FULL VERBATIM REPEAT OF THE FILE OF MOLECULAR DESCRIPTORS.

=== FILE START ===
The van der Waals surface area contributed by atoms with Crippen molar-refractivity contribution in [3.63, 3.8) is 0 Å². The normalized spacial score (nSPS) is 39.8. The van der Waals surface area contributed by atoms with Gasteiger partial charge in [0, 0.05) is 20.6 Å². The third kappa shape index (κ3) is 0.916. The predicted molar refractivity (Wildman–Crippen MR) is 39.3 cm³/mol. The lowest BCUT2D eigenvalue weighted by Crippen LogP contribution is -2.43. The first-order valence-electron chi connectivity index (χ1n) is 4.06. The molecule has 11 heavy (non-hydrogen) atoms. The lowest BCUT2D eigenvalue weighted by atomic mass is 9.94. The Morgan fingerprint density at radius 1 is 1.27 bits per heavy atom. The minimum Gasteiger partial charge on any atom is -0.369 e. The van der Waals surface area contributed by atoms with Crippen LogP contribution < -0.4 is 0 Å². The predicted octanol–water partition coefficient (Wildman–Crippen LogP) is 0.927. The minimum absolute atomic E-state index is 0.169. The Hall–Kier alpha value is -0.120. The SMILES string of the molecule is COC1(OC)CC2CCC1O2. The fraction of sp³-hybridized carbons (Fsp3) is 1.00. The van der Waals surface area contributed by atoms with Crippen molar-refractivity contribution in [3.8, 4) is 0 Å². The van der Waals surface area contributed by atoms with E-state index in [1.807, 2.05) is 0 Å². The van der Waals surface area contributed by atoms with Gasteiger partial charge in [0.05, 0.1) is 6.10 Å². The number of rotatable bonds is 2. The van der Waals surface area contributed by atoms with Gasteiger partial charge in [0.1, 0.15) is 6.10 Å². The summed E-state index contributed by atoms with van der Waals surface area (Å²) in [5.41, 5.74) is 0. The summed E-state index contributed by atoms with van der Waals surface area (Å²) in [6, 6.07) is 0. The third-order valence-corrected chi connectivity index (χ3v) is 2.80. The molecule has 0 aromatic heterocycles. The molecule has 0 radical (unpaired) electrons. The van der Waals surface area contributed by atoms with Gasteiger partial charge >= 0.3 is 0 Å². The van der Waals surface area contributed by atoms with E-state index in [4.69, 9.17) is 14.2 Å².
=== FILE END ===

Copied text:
The van der Waals surface area contributed by atoms with Crippen molar-refractivity contribution in [3.63, 3.8) is 0 Å². The normalized spacial score (nSPS) is 39.8. The van der Waals surface area contributed by atoms with Gasteiger partial charge in [0, 0.05) is 20.6 Å². The third kappa shape index (κ3) is 0.916. The predicted molar refractivity (Wildman–Crippen MR) is 39.3 cm³/mol. The lowest BCUT2D eigenvalue weighted by Crippen LogP contribution is -2.43. The first-order valence-electron chi connectivity index (χ1n) is 4.06. The molecule has 11 heavy (non-hydrogen) atoms. The lowest BCUT2D eigenvalue weighted by atomic mass is 9.94. The Morgan fingerprint density at radius 1 is 1.27 bits per heavy atom. The minimum Gasteiger partial charge on any atom is -0.369 e. The van der Waals surface area contributed by atoms with Crippen LogP contribution < -0.4 is 0 Å². The predicted octanol–water partition coefficient (Wildman–Crippen LogP) is 0.927. The minimum absolute atomic E-state index is 0.169. The Hall–Kier alpha value is -0.120. The SMILES string of the molecule is COC1(OC)CC2CCC1O2. The fraction of sp³-hybridized carbons (Fsp3) is 1.00. The van der Waals surface area contributed by atoms with Crippen molar-refractivity contribution in [3.8, 4) is 0 Å². The van der Waals surface area contributed by atoms with E-state index in [1.807, 2.05) is 0 Å². The van der Waals surface area contributed by atoms with Gasteiger partial charge in [0.05, 0.1) is 6.10 Å². The number of rotatable bonds is 2. The van der Waals surface area contributed by atoms with Gasteiger partial charge in [0.1, 0.15) is 6.10 Å². The summed E-state index contributed by atoms with van der Waals surface area (Å²) in [5.41, 5.74) is 0. The summed E-state index contributed by atoms with van der Waals surface area (Å²) in [6, 6.07) is 0. The third-order valence-corrected chi connectivity index (χ3v) is 2.80. The molecule has 0 aromatic heterocycles. The molecule has 0 radical (unpaired) electrons. The van der Waals surface area contributed by atoms with Gasteiger partial charge >= 0.3 is 0 Å². The van der Waals surface area contributed by atoms with E-state index in [4.69, 9.17) is 14.2 Å².